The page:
COVID-19 Delta variant surges in Webster County, health leaders discuss mitigation plans

Updated: Jun. 21, 2021 at 5:41 PM CDT
Email This Link
Share on Pinterest
Share on LinkedIn

MARSHFIELD, Mo. (KY3) - COVID-19 cases are surging in Webster County.

Local health officials say many of those cases are of the new Delta variant of the coronavirus. The new strain is proving to be more contagious than the original strain.

“It’s six times as bad as far as being able to spread,” Dr. Dennis Robinson at Marshfield Family Clinic said.

The Delta variant is also causing people to have more severe symptoms than the original COVID-19.

“When one person gets it, it spreads to more people. It seems to affect them a little differently, more with GI complaints. They feel worse than they did with the original COVID,” Dr. Robinson said. “They stay sicker longer. I’ve had several patients run a fever seven or eight days.”

During a meeting Monday, leaders of the Webster County Health Department, local doctors, and the Webster County COVID-19 Task Force discussed plans to mitigate the spread, which is becoming more and more prevalent locally and across the nation.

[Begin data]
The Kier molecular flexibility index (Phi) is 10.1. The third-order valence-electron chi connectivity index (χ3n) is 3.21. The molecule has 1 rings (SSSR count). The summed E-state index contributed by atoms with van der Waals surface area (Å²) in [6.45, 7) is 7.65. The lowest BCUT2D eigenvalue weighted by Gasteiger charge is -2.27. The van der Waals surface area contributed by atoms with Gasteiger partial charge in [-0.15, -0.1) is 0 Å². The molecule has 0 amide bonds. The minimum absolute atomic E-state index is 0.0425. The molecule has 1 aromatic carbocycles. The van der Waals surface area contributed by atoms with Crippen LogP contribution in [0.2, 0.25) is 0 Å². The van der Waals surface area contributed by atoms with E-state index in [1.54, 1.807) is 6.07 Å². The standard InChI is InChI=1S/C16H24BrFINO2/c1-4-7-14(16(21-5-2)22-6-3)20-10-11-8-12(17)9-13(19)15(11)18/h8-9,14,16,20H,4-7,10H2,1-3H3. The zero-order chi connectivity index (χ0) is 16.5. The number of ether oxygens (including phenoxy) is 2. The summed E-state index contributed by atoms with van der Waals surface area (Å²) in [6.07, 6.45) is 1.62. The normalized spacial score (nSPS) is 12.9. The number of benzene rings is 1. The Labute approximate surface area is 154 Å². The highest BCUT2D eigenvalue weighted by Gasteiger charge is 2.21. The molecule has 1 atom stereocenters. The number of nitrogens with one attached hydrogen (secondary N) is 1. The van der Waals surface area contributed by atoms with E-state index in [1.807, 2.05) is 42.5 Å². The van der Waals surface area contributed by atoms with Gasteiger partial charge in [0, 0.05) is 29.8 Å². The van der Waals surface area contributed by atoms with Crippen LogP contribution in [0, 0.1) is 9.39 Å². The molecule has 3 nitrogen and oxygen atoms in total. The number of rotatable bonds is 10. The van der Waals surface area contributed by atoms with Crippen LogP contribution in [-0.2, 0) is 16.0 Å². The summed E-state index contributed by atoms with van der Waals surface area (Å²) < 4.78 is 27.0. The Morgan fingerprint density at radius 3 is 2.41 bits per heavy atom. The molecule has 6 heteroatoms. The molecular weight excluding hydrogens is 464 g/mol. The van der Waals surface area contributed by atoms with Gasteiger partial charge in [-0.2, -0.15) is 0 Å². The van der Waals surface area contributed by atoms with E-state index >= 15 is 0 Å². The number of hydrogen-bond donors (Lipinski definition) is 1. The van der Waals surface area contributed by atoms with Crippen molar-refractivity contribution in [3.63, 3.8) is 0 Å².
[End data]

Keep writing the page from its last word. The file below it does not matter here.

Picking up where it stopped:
“That variant is dominant in 96% in our sewer shed,” Webster County Health Unit Administrator Scott Allen said

It’s not only causing more patients to come in to be treated at local clinics, but also more patients being hospitalized.

“I’m seeing them back in the emergency department months later, they’re having all kinds of complications and problems related to the disease,” Trauma Physician Dr. Sam Alexander said.

Doctors say the COVID-19 vaccine is the best way for people to protect themselves from COVID-19 and any new variants.

“Do the right thing and be patriotic and get the vaccine,” Dr. Alexander said. “Because somewhere down the line, it’s going to be passed on to someone that you know, and they’re going to die because of people not doing the right thing.”

Health leaders say getting the vaccine not only helps the person receiving it, but also people around them.

“I hope that you don’t have the experience I’ve had in my family where a cousin came home, saw his dad at Christmas. He got exposed to COVID gave it to his parents and his father died within a week,” Dr. Robinson said.

Webster County health leaders are also discussing the possibility of providing incentives for people who chose to get vaccinated. The local fire department is also teaming up with the health department to provide in-home vaccinations for people who may not have transportation.

To report a correction or typo, please email

Copyright 2021 KY3. All rights reserved.